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The AfricaCom 2015 conference and exhibition provided insights into the challenges and opportunities associated with Africa’s increasingly complex telecoms and media markets.

Broadband is on the rise, but difficulties remain

More than 10,000 people attended the AfricaCom conference and exhibition that was put on in Cape Town November 17–19, according to the organizers, Ovum’s sister company Informa Telecoms & Media.

The event – held in Cape Town’s huge, sleek convention center – was again testimony to the dynamism and potential of the African market. Now in its 19th year, AfricaCom has evolved into a wide-ranging festival of seminars and exhibitions, covering TV, OTT services, and technology start-ups as well as more conventional telecoms players and topics.

Cape Town hipsters sipped designer coffees and gazed at their Apple laptops in the A-HUB, a new Ericsson-sponsored lounge area where entrepreneurs hoped to meet indulgent investors. Nearby, Facebook had meeting rooms alongside the likes of Nokia and Huawei.

This year’s AfricaCom came as new forecasts by Ovum projected that the number of mobile broadband subscriptions (those based on 3G or 4G connections) in Africa is expected to reach 1 billion by 2020. And the recent launch of LTE by South African operator Cell C brings the number of LTE networks on the continent to 50.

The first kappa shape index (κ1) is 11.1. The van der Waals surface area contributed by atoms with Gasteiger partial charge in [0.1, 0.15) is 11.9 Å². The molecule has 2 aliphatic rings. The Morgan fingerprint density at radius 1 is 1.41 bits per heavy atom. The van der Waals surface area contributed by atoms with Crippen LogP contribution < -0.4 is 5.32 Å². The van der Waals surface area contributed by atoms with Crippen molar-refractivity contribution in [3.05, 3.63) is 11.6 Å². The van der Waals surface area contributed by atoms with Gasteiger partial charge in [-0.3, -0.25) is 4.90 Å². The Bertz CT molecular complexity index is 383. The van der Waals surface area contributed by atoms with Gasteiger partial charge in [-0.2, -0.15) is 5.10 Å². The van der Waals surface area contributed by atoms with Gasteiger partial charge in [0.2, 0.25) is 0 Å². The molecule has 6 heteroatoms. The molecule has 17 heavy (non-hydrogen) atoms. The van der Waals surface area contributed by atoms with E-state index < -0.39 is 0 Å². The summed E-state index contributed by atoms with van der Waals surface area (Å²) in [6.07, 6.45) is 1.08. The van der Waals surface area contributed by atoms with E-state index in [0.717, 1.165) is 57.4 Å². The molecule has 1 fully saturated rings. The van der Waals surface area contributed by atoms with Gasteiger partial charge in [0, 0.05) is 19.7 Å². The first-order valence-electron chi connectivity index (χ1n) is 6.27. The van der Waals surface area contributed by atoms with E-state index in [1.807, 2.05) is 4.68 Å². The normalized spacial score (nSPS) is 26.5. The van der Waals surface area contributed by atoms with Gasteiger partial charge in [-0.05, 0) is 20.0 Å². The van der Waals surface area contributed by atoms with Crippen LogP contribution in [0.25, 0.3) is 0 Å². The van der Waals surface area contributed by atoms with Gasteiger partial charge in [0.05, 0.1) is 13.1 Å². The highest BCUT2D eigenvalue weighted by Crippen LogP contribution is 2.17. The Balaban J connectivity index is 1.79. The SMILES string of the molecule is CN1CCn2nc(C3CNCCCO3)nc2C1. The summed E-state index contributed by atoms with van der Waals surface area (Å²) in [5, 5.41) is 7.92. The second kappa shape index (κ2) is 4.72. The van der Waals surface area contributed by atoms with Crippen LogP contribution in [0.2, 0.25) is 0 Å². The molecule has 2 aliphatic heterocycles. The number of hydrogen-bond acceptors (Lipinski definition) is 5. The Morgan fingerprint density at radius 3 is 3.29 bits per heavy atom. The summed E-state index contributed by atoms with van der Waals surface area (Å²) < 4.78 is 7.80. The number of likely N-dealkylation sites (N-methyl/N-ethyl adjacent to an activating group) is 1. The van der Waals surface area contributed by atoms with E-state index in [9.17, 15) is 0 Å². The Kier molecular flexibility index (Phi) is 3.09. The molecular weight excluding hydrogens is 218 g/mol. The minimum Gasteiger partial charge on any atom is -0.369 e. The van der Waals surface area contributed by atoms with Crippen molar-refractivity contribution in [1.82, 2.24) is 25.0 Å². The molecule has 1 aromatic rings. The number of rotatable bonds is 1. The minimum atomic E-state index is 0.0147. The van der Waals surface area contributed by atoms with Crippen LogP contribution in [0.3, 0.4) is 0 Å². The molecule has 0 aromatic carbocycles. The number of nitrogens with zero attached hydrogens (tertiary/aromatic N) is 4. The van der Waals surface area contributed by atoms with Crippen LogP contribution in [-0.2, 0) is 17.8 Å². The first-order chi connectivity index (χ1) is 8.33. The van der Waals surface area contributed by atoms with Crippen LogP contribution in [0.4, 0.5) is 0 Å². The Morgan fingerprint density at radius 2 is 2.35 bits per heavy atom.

That figure of 50 LTE networks on the continent is remarkable, said Tony Dolton, CEO of Angolan operator Unitel, in a keynote session at the conference. Often those LTE launches are designed to address the demand in Africa for fixed broadband – a demand that cannot be met by the sparse wireline infrastructure on much of the continent. That broadband base is necessary for the development of the wider ICT sector in Africa, said Dolton.

And mobile broadband generally is becoming more widely accessible in Africa as the prices of data devices such as smartphones fall. Not so long ago smartphones were prohibitively expensive for the mass market on the continent, but increasingly that is no longer the case.

Basic smartphones are now available for as little as US$40 (after some subsidy by the operators), and this has made 3G use realistic for many more people, said Miguel Geraldes, CEO of MTC Namibia. About 45% of MTC Namibia’s customers are currently on 3G, and the company is aiming to raise this figure to 60% by the end of 2016.

Vodacom has been well served by its decision to develop a range of affordable, own-brand smartphones and tablets, said Jannie Van Zyl, executive head for innovation at the operator. Vodacom has more than 2 million LTE subscriptions in South Africa, and it expects that number to increase as the price of LTE devices falls.

Unitel has also introduced an own-brand smartphone, priced in the US$60–70 range, said Dolton. Additionally, the Angolan operator recently launched a prepaid music download service, Kisom, as a means of encouraging customers to use data.

Coinciding with AfricaCom, Airtel Africa and Facebook announced a plan to extend Facebook’s Free Basics offering to all of Airtel’s 17 operations on the continent. Facebook’s Free Basics, until recently known as, is a suite of content services and apps that are offered to customers at no charge. The commercial aim of Free Basics is to encourage customers to move up to paid-for data services. Free Basics is currently offered by 15 operators in Africa, including several Airtel units, according to research by Ovum. Africa is the leading region for Free Basics deployments, accounting for almost half of the global total (there are currently five Free Basics deployments in South America and 11 in Asia).